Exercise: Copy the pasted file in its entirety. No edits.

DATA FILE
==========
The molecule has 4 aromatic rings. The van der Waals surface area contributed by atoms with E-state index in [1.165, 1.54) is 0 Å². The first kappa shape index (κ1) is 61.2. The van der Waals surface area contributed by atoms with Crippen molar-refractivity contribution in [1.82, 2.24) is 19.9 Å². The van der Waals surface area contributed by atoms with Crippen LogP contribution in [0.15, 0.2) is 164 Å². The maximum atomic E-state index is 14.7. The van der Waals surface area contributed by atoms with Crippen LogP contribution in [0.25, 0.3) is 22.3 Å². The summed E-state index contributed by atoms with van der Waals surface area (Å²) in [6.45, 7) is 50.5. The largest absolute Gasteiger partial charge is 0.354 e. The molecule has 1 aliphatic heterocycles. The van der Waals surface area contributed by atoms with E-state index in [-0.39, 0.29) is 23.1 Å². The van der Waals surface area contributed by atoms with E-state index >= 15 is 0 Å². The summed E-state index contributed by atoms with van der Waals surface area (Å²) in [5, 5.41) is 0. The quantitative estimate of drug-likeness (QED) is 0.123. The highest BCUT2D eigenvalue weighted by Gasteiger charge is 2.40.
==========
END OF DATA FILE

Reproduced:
The molecule has 4 aromatic rings. The van der Waals surface area contributed by atoms with E-state index in [1.165, 1.54) is 0 Å². The first kappa shape index (κ1) is 61.2. The van der Waals surface area contributed by atoms with Crippen molar-refractivity contribution in [1.82, 2.24) is 19.9 Å². The van der Waals surface area contributed by atoms with Crippen LogP contribution in [0.15, 0.2) is 164 Å². The maximum atomic E-state index is 14.7. The van der Waals surface area contributed by atoms with Crippen LogP contribution in [0.25, 0.3) is 22.3 Å². The summed E-state index contributed by atoms with van der Waals surface area (Å²) in [6.45, 7) is 50.5. The largest absolute Gasteiger partial charge is 0.354 e. The molecule has 1 aliphatic heterocycles. The van der Waals surface area contributed by atoms with E-state index in [-0.39, 0.29) is 23.1 Å². The van der Waals surface area contributed by atoms with E-state index >= 15 is 0 Å². The summed E-state index contributed by atoms with van der Waals surface area (Å²) in [5, 5.41) is 0. The quantitative estimate of drug-likeness (QED) is 0.123. The highest BCUT2D eigenvalue weighted by Gasteiger charge is 2.40.